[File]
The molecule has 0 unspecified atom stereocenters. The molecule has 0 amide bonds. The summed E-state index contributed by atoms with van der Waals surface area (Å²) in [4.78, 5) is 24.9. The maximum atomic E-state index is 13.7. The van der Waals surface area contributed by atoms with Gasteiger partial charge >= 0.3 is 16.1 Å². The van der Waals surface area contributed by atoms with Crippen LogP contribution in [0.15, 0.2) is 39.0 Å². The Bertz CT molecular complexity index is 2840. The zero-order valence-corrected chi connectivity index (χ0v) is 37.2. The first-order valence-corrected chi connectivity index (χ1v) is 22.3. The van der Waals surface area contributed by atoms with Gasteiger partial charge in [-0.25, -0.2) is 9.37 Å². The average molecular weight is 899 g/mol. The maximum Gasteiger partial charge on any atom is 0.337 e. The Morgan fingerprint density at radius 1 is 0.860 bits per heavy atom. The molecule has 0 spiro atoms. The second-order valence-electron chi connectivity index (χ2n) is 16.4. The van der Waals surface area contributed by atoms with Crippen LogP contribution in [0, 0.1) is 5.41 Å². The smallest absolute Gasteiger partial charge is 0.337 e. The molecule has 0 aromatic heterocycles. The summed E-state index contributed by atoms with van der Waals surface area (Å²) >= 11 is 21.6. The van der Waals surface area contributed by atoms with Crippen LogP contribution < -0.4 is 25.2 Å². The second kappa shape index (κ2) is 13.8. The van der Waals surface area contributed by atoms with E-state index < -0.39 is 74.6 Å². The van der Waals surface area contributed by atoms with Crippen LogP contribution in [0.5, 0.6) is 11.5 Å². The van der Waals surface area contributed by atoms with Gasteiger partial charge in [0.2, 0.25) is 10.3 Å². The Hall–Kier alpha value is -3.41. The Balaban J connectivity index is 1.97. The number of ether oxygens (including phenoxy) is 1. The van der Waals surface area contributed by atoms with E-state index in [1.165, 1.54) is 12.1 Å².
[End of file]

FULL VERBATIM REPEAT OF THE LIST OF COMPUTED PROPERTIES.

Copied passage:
The molecule has 0 unspecified atom stereocenters. The molecule has 0 amide bonds. The summed E-state index contributed by atoms with van der Waals surface area (Å²) in [4.78, 5) is 24.9. The maximum atomic E-state index is 13.7. The van der Waals surface area contributed by atoms with Gasteiger partial charge >= 0.3 is 16.1 Å². The van der Waals surface area contributed by atoms with Crippen LogP contribution in [0.15, 0.2) is 39.0 Å². The Bertz CT molecular complexity index is 2840. The zero-order valence-corrected chi connectivity index (χ0v) is 37.2. The first-order valence-corrected chi connectivity index (χ1v) is 22.3. The van der Waals surface area contributed by atoms with Gasteiger partial charge in [-0.25, -0.2) is 9.37 Å². The average molecular weight is 899 g/mol. The maximum Gasteiger partial charge on any atom is 0.337 e. The Morgan fingerprint density at radius 1 is 0.860 bits per heavy atom. The molecule has 0 spiro atoms. The second-order valence-electron chi connectivity index (χ2n) is 16.4. The van der Waals surface area contributed by atoms with Crippen LogP contribution in [0, 0.1) is 5.41 Å². The smallest absolute Gasteiger partial charge is 0.337 e. The molecule has 0 aromatic heterocycles. The summed E-state index contributed by atoms with van der Waals surface area (Å²) >= 11 is 21.6. The van der Waals surface area contributed by atoms with Crippen LogP contribution < -0.4 is 25.2 Å². The second kappa shape index (κ2) is 13.8. The van der Waals surface area contributed by atoms with E-state index < -0.39 is 74.6 Å². The van der Waals surface area contributed by atoms with Crippen LogP contribution in [0.5, 0.6) is 11.5 Å². The van der Waals surface area contributed by atoms with Gasteiger partial charge in [0.2, 0.25) is 10.3 Å². The Hall–Kier alpha value is -3.41. The Balaban J connectivity index is 1.97. The number of ether oxygens (including phenoxy) is 1. The van der Waals surface area contributed by atoms with E-state index in [1.165, 1.54) is 12.1 Å².